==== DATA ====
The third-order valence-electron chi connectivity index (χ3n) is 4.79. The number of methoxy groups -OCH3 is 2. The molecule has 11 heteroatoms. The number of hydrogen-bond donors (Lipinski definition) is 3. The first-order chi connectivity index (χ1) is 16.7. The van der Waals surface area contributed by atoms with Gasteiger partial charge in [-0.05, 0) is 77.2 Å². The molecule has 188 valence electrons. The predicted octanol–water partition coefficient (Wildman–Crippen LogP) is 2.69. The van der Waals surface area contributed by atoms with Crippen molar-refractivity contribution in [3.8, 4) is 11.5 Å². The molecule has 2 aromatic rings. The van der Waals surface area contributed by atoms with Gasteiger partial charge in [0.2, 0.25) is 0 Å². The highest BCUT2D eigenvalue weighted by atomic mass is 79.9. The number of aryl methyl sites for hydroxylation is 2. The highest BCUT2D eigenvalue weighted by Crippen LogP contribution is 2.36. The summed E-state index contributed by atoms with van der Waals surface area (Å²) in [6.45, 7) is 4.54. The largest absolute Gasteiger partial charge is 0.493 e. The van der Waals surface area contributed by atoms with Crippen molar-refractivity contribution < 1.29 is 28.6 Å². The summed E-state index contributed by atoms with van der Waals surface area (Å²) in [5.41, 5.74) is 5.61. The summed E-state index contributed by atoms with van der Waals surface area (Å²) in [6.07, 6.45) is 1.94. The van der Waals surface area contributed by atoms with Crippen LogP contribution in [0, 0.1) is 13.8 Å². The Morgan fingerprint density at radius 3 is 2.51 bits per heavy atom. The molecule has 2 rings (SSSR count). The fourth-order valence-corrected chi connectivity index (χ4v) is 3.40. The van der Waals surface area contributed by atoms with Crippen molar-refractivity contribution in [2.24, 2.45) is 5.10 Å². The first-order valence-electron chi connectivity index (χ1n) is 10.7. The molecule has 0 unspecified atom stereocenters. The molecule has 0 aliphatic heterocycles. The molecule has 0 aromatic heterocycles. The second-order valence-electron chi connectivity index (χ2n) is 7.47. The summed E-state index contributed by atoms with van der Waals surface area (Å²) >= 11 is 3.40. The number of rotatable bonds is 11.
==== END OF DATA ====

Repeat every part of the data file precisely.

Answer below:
The third-order valence-electron chi connectivity index (χ3n) is 4.79. The number of methoxy groups -OCH3 is 2. The molecule has 11 heteroatoms. The number of hydrogen-bond donors (Lipinski definition) is 3. The first-order chi connectivity index (χ1) is 16.7. The van der Waals surface area contributed by atoms with Gasteiger partial charge in [-0.05, 0) is 77.2 Å². The molecule has 188 valence electrons. The predicted octanol–water partition coefficient (Wildman–Crippen LogP) is 2.69. The van der Waals surface area contributed by atoms with Crippen molar-refractivity contribution in [3.8, 4) is 11.5 Å². The molecule has 2 aromatic rings. The van der Waals surface area contributed by atoms with Gasteiger partial charge in [0.2, 0.25) is 0 Å². The highest BCUT2D eigenvalue weighted by atomic mass is 79.9. The number of aryl methyl sites for hydroxylation is 2. The highest BCUT2D eigenvalue weighted by Crippen LogP contribution is 2.36. The summed E-state index contributed by atoms with van der Waals surface area (Å²) in [6.45, 7) is 4.54. The largest absolute Gasteiger partial charge is 0.493 e. The van der Waals surface area contributed by atoms with Crippen molar-refractivity contribution < 1.29 is 28.6 Å². The summed E-state index contributed by atoms with van der Waals surface area (Å²) in [5.41, 5.74) is 5.61. The summed E-state index contributed by atoms with van der Waals surface area (Å²) in [6.07, 6.45) is 1.94. The van der Waals surface area contributed by atoms with Crippen LogP contribution in [0, 0.1) is 13.8 Å². The Morgan fingerprint density at radius 3 is 2.51 bits per heavy atom. The molecule has 2 rings (SSSR count). The fourth-order valence-corrected chi connectivity index (χ4v) is 3.40. The van der Waals surface area contributed by atoms with Crippen molar-refractivity contribution in [2.24, 2.45) is 5.10 Å². The first-order valence-electron chi connectivity index (χ1n) is 10.7. The molecule has 0 unspecified atom stereocenters. The molecule has 0 aliphatic heterocycles. The molecule has 0 aromatic heterocycles. The second-order valence-electron chi connectivity index (χ2n) is 7.47. The summed E-state index contributed by atoms with van der Waals surface area (Å²) >= 11 is 3.40. The number of rotatable bonds is 11.